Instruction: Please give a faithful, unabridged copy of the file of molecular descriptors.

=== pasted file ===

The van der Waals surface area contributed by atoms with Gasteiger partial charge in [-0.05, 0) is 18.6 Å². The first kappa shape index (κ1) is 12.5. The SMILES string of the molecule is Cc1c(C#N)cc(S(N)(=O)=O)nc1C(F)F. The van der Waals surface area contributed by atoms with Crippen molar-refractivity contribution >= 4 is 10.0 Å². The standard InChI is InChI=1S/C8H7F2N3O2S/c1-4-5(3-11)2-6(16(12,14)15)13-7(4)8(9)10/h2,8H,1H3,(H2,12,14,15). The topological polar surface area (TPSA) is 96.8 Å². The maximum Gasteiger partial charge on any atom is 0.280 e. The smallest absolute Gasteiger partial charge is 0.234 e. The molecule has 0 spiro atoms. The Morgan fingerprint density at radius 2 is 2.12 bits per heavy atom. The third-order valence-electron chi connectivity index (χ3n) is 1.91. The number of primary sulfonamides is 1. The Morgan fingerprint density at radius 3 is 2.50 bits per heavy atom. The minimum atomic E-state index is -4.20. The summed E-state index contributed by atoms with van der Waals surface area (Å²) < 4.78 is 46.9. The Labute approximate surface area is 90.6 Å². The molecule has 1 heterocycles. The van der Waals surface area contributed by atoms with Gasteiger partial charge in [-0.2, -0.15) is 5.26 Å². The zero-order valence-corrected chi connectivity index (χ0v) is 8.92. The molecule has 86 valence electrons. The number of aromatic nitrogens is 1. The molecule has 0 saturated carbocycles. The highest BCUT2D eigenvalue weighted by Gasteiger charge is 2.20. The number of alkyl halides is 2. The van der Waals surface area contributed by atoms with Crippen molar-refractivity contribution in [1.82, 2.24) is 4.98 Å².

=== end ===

The van der Waals surface area contributed by atoms with Gasteiger partial charge in [-0.05, 0) is 18.6 Å². The first kappa shape index (κ1) is 12.5. The SMILES string of the molecule is Cc1c(C#N)cc(S(N)(=O)=O)nc1C(F)F. The van der Waals surface area contributed by atoms with Crippen molar-refractivity contribution >= 4 is 10.0 Å². The standard InChI is InChI=1S/C8H7F2N3O2S/c1-4-5(3-11)2-6(16(12,14)15)13-7(4)8(9)10/h2,8H,1H3,(H2,12,14,15). The topological polar surface area (TPSA) is 96.8 Å². The maximum Gasteiger partial charge on any atom is 0.280 e. The smallest absolute Gasteiger partial charge is 0.234 e. The molecule has 0 spiro atoms. The Morgan fingerprint density at radius 2 is 2.12 bits per heavy atom. The third-order valence-electron chi connectivity index (χ3n) is 1.91. The number of primary sulfonamides is 1. The Morgan fingerprint density at radius 3 is 2.50 bits per heavy atom. The minimum atomic E-state index is -4.20. The summed E-state index contributed by atoms with van der Waals surface area (Å²) < 4.78 is 46.9. The Labute approximate surface area is 90.6 Å². The molecule has 1 heterocycles. The van der Waals surface area contributed by atoms with Gasteiger partial charge in [-0.2, -0.15) is 5.26 Å². The zero-order valence-corrected chi connectivity index (χ0v) is 8.92. The molecule has 86 valence electrons. The number of aromatic nitrogens is 1. The molecule has 0 saturated carbocycles. The highest BCUT2D eigenvalue weighted by Gasteiger charge is 2.20. The number of alkyl halides is 2. The van der Waals surface area contributed by atoms with Crippen molar-refractivity contribution in [1.82, 2.24) is 4.98 Å².